ATLANTA (AP) — Rudy Giuliani arrived at an Atlanta courthouse Wednesday under a judge’s order to seem before a special grand jury that’s investigating attempts by former President Donald Trump and others to overturn his 2020 election defeat in Georgia.
News cameras swarmed Giuliani as he stepped out of a limousine Wednesday morning together with his attorney, Bob Costello, and walked up the steps into the Fulton County courthouse. Giuliani told reporters that he wouldn’t speak about his testimony.
“Grand juries, as I recall, are secret,” he said on CNN. “They ask the questions and we’ll see.”
It’s unclear how much the previous Latest York mayor and attorney for Trump shall be willing to say now that his lawyers have been informed he’s a goal of the investigation. Questioning will happen behind closed doors since the special grand jury proceedings are secret.
Yet Giuliani’s appearance is one other high-profile step in a rapidly escalating investigation that has ensnared several Trump allies and brought heightened scrutiny to the desperate and ultimately failed efforts to overturn Democrat Joe Biden’s 2020 election win. It’s one among several investigations into Trump’s actions in office as he lays the groundwork for one more run on the White House in 2024.
Fulton County District Attorney Fani Willis opened her investigation after the disclosure of a remarkable Jan. 2, 2021, phone call between Trump and Georgia Secretary of State Brad Raffensperger. On the decision, Trump suggested that Raffensperger could “find” the precise variety of votes that will be needed to flip the election ends in Georgia.
Trump has denied any wrongdoing. He has described the decision as “perfect.”
Willis last month filed petitions to compel testimony from seven Trump associates and advisers. She has also said she’s considering calling Trump himself to testify, and the previous president has hired a legal team in Atlanta that features a distinguished criminal defense attorney.
In in search of Giuliani’s testimony, Willis noted that he was each a private attorney for Trump and a lead attorney for his 2020 campaign.
She recalled in a petition how Giuliani and others appeared at a state Senate committee meeting in late 2020 and presented a video that Giuliani said showed election employees producing “suitcases” of illegal ballots from unknown sources, outside the view of election poll watchers. The claims of fraud were debunked by Georgia election officials inside 24 hours. Yet Giuliani continued to make statements to the general public and in subsequent legislative hearings claiming widespread election fraud using the debunked video, Willis noted in her filing.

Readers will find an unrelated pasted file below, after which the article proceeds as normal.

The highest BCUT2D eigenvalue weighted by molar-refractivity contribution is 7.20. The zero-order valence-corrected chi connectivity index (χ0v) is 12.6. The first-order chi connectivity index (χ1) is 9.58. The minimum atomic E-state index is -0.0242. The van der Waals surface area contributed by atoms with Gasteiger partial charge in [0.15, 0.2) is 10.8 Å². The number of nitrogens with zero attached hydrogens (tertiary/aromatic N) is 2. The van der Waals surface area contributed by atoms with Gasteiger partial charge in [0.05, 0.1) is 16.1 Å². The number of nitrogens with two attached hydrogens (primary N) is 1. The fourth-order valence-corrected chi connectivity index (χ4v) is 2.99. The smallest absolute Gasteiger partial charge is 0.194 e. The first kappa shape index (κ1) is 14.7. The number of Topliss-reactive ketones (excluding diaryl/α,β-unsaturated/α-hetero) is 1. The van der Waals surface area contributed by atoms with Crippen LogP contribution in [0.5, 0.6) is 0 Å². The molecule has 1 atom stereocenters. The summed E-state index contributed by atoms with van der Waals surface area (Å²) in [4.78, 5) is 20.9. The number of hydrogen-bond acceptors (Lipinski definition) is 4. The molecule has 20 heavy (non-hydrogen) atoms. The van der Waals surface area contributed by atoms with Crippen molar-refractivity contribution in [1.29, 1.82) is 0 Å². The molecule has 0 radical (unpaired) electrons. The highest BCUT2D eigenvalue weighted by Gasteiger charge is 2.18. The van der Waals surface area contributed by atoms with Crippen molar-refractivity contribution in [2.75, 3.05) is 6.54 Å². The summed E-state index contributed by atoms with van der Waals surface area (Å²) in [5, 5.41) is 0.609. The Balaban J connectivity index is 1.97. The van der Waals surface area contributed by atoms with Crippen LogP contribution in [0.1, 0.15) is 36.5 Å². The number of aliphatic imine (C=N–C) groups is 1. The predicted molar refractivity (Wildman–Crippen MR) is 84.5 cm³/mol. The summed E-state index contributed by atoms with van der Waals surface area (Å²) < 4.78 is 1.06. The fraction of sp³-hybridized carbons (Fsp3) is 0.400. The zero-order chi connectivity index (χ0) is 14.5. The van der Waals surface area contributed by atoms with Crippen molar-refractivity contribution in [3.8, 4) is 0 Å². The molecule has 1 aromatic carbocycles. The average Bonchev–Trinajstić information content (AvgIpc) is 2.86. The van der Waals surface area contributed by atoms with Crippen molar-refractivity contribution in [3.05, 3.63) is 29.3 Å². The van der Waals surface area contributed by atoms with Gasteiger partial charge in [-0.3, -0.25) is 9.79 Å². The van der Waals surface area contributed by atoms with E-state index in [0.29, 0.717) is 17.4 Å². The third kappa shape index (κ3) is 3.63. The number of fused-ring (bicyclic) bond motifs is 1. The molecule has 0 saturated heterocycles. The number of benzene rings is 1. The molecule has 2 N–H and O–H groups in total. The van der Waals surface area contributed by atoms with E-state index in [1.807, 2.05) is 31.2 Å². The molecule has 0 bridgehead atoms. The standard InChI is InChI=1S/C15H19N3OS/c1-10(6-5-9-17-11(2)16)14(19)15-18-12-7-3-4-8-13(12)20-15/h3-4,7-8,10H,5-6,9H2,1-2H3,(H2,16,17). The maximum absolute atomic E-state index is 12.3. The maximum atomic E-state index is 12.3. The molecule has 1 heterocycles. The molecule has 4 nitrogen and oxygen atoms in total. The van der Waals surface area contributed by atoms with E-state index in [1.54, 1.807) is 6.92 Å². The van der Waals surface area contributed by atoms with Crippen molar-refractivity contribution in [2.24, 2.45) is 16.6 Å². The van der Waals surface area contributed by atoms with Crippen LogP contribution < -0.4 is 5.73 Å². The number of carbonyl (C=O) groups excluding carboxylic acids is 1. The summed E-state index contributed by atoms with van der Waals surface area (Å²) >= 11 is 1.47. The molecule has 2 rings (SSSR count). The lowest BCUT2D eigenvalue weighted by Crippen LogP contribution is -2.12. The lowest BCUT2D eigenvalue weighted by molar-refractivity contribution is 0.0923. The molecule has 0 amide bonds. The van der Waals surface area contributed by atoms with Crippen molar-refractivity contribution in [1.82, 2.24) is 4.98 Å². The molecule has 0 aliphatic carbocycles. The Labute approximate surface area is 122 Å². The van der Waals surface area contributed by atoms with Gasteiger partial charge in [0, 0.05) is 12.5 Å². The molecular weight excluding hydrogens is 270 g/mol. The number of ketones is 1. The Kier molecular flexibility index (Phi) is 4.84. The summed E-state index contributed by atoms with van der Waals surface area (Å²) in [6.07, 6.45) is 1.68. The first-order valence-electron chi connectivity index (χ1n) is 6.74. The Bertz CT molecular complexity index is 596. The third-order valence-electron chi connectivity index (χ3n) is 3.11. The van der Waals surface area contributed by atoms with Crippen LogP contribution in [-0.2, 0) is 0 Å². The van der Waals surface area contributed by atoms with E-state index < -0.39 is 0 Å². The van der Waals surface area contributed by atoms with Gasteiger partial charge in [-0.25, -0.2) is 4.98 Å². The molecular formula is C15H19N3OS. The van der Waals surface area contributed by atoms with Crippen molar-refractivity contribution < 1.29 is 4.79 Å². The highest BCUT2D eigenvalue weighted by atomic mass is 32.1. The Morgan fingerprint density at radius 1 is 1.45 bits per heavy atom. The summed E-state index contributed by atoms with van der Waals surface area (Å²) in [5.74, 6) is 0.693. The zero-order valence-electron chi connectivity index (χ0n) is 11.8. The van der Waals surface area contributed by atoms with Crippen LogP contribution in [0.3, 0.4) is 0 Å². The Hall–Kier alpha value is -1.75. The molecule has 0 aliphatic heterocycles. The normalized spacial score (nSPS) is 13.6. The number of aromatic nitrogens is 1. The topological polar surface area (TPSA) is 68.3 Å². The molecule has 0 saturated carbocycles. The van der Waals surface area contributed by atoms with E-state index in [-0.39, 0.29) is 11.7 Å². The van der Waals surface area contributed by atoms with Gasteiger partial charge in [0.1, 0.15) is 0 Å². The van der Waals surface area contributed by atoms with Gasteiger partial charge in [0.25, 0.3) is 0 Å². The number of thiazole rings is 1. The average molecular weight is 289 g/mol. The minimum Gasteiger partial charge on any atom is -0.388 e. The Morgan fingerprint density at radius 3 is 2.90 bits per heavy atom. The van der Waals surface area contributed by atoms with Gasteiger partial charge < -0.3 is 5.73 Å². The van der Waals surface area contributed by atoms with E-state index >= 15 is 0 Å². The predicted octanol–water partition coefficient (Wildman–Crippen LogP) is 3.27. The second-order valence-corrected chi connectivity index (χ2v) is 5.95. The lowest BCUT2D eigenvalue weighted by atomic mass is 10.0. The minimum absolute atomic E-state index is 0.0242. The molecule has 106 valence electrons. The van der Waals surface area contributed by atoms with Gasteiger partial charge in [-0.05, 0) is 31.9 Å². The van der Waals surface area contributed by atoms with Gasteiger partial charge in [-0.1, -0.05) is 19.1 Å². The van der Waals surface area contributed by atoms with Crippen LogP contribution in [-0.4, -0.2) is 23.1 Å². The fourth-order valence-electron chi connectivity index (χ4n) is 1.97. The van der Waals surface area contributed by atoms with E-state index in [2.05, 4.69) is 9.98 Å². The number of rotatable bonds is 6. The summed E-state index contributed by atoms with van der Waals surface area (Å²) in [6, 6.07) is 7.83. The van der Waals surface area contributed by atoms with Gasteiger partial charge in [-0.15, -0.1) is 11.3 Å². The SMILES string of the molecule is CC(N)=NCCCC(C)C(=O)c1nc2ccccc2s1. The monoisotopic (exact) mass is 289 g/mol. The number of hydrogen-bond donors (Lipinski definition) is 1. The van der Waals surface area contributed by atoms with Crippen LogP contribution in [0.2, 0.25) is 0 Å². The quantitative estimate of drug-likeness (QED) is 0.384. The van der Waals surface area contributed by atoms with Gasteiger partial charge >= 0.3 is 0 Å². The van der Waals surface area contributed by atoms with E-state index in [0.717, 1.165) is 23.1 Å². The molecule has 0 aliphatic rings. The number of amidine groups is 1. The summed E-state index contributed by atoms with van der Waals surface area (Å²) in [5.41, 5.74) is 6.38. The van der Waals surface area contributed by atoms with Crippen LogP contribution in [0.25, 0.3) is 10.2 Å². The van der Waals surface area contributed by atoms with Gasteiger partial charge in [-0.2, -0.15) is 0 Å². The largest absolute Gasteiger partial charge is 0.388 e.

Two of the election employees seen within the video, Ruby Freeman and Wandrea “Shaye” Moss, said they faced relentless harassment online and in person after it was shown on the Dec. 3 Georgia legislative hearing through which Giuliani appeared. At one other hearing every week later, Giuliani said the footage showed the ladies “surreptitiously passing around USB ports as in the event that they are vials of heroin or cocaine.” They really were passing a bit of candy.
Willis wrote within the court filing that Giuliani’s hearing appearance and testimony were “a part of a multi-state, coordinated plan by the Trump Campaign to influence the outcomes of the November 2020 election in Georgia and elsewhere.”
Willis also wrote in a petition in search of the testimony of attorney Kenneth Chesebro that he worked with Giuliani to coordinate and perform a plan to have Georgia Republicans function fake electors. Those 16 people signed a certificate declaring falsely that Trump had won the 2020 presidential election and declaring themselves the state’s “duly elected and qualified” electors regardless that Biden had won the state and a slate of Democratic electors was certified.
Giuliani’s attorneys tried to delay his appearance before the special grand jury, saying he was unable to fly as a consequence of heart stent surgery in early July.
But Fulton County Superior Court Judge Robert McBurney, who’s overseeing the special grand jury, said during a hearing last week that Giuliani needed to be in Atlanta on Wednesday and will travel by bus, automobile or train if vital.
Other Trump allies have also been swept up within the probe. Sen. Lindsey Graham, a South Carolina Republican, received a subpoena ordering him to seem for testimony on Aug. 23. Graham has challenged that subpoena, citing his protections as a member of Congress. A judge on Monday rejected that argument and said he must testify. Graham has said he’ll appeal.
Willis has indicated she is serious about calls between Graham and Raffensberger in regards to the results in Georgia within the weeks after the election.
More on Donald Trump-related investigations: https://apnews.com/hub/donald-trump.